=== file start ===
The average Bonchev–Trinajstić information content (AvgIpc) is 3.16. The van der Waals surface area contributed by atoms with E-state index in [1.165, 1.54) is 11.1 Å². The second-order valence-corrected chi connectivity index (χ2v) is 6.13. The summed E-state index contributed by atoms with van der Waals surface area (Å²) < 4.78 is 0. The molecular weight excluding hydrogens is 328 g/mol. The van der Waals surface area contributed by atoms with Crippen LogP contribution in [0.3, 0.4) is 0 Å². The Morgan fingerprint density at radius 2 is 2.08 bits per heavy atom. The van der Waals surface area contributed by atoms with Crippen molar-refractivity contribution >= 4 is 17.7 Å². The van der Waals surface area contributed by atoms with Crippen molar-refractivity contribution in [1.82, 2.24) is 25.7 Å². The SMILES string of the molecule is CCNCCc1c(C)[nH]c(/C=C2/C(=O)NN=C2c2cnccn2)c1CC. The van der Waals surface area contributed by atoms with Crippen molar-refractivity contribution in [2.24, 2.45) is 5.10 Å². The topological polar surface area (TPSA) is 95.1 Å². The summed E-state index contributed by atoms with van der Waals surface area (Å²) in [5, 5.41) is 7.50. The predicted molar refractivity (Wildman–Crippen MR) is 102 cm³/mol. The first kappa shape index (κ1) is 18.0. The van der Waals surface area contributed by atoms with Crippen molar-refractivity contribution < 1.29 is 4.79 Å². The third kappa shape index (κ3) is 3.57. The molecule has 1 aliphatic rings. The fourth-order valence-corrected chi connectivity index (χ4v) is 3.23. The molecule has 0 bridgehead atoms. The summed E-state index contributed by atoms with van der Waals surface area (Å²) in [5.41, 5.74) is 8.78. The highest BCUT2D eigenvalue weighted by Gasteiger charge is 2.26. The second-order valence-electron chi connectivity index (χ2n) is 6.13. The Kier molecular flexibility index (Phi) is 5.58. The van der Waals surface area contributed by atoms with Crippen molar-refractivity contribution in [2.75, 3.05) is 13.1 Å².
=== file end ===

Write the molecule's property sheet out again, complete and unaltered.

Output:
The average Bonchev–Trinajstić information content (AvgIpc) is 3.16. The van der Waals surface area contributed by atoms with E-state index in [1.165, 1.54) is 11.1 Å². The second-order valence-corrected chi connectivity index (χ2v) is 6.13. The summed E-state index contributed by atoms with van der Waals surface area (Å²) < 4.78 is 0. The molecular weight excluding hydrogens is 328 g/mol. The van der Waals surface area contributed by atoms with Crippen LogP contribution in [0.3, 0.4) is 0 Å². The Morgan fingerprint density at radius 2 is 2.08 bits per heavy atom. The van der Waals surface area contributed by atoms with Crippen molar-refractivity contribution >= 4 is 17.7 Å². The van der Waals surface area contributed by atoms with Crippen molar-refractivity contribution in [1.82, 2.24) is 25.7 Å². The SMILES string of the molecule is CCNCCc1c(C)[nH]c(/C=C2/C(=O)NN=C2c2cnccn2)c1CC. The van der Waals surface area contributed by atoms with Crippen molar-refractivity contribution in [2.24, 2.45) is 5.10 Å². The topological polar surface area (TPSA) is 95.1 Å². The summed E-state index contributed by atoms with van der Waals surface area (Å²) in [5, 5.41) is 7.50. The predicted molar refractivity (Wildman–Crippen MR) is 102 cm³/mol. The first kappa shape index (κ1) is 18.0. The van der Waals surface area contributed by atoms with Crippen molar-refractivity contribution < 1.29 is 4.79 Å². The third kappa shape index (κ3) is 3.57. The molecule has 1 aliphatic rings. The fourth-order valence-corrected chi connectivity index (χ4v) is 3.23. The molecule has 0 bridgehead atoms. The summed E-state index contributed by atoms with van der Waals surface area (Å²) in [5.41, 5.74) is 8.78. The highest BCUT2D eigenvalue weighted by Gasteiger charge is 2.26. The second-order valence-electron chi connectivity index (χ2n) is 6.13. The Kier molecular flexibility index (Phi) is 5.58. The van der Waals surface area contributed by atoms with Crippen molar-refractivity contribution in [2.75, 3.05) is 13.1 Å².